Connie jammed her unruly curly red hair into a Mets cap, stuffed twenty dollars in her shorts pockets and did her best to avoid her reflection in the elevator vestibule's mirror on the way out. She'd given up on coming close to even the basest level of toned and coifed perfectionism that the majority of women that resided in her neighborhood of upper Manhattan so fiercely strived for. As if on cue—cue the ubermom—a blonde (always blonde) pony-tailed woman speedwalked past them as they emerged from their building. Connie could imagine the woman's whole life from the pertness of her stride—even the woman's butt looked preppily popular. Probably on her way to seven-dollar cappuccinos with Mimi or Kendra—a friend since her Lawrenceville days—to bitch about their nannies yet extol the dedication of the new Core Fusion instructor, while they drift off from the conversation to glance at their vibrating Blackberries set before them on the rustic farmhouse table...blah, blah, blah.
Really, who needed friends?
Daniel didn't notice that his mother weighed at least fifty pounds more than any other woman they encountered on the street. He was happy to hold her hand and skip along with her, especially after she'd bought him a banana from the corner fruit vendor. The city was serene this late in August, yet Connie felt strangely out of sorts—as if she and Daniel were not really walking north on Madison Avenue, but watching a movie of some other mother and child walking on Madison Avenue. A very loud and chaotic movie.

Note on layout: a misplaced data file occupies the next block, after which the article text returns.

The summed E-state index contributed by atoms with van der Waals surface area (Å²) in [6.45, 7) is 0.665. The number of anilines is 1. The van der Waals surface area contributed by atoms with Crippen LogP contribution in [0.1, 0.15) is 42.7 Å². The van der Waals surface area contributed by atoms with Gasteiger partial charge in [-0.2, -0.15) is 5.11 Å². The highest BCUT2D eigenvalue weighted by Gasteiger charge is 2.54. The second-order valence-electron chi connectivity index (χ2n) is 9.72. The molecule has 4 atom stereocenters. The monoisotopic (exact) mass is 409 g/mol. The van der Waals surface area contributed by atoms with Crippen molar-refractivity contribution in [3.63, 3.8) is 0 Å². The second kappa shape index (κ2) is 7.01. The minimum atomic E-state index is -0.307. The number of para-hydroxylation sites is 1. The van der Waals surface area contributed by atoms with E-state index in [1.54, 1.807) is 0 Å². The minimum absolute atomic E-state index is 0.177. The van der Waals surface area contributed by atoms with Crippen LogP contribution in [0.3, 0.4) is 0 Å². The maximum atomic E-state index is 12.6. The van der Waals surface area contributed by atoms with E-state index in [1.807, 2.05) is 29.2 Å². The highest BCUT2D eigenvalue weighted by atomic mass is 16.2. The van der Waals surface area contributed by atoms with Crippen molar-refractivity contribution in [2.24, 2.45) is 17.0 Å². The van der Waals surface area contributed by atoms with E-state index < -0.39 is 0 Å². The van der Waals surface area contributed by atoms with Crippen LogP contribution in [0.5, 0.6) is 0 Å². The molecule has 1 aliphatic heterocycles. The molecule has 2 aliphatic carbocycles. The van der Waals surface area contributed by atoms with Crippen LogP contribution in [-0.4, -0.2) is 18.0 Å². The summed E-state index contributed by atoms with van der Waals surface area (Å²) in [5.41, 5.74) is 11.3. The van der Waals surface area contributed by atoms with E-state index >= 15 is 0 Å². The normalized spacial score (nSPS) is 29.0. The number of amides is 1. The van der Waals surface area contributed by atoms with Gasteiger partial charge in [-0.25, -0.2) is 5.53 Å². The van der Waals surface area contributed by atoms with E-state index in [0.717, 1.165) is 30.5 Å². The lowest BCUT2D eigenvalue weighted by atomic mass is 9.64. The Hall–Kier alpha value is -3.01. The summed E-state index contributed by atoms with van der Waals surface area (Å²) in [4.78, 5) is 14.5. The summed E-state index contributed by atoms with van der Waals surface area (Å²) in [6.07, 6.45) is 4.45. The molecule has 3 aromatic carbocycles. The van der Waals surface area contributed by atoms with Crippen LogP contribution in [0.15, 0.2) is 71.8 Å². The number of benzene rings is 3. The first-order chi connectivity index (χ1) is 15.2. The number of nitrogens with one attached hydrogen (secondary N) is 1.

"Mommy! Can I look at the cactuses?"
"Cacti." It was refreshing to actually be able to correct Daniel. At age seven, Connie feared that Daniel had already surpassed her intellectually. A good thing, yes—especially since it had earned him a full scholarship to the academically rigorous Blake school—but Connie still liked to feel needed. And a little superior, now and then.
Daniel ran off to ogle the assortment of different cacti arranged in an intricate and realistic desert setting in the window of the florist shop. As his small hand slipped out of her own Connie felt something more slip away from her. She struggled to catch her breath. Literally, she went to inhale and it was as if someone had challenged her to suck meat through a straw.
"Da..." she tried to call, not finding enough breath for the second syllable. Embarrassed, then too exhausted to care, she clung to a parking meter. She held onto the round head of the meter, noticing that there were only three minutes left before it expired and this concerned her, as if she might get a ticket.
Her breath became more ragged and she felt her fingers slide, and she not so much fell, as slid down the meter, as if it were coated in butter. Spasms of pain shot across her back and she chastened herself for carrying Daniel earlier. She lay on the sidewalk, the acrid punch of dog piss her last conscious sensation before blacking out.
When her eyes opened, a forest of strange legs surrounded her. In a panic that nearly stopped her heart, she searched though the crowd for the skinny legs in the red flip-flops. He was wearing yellow shorts that were a bit roomy around the waist, as most of his clothes were, and the white band of his little boy underpants was exposed. He refused to wear underwear with cartoon characters on them and she had to go to four different stores to find plain white underwear in his size. This she had done for him and now it consoled her. After tilting her head up she saw that a paramedic held Daniel firmly in his arms. She closed her eyes once more as another paramedic bent over her with an oxygen mask.
She knew Daniel was safe, but one thought still nagged at her. Loafers. She'd meant to take him to the shoe store today to get his new loafers for school. He needed to wear them in before school started or they would hurt.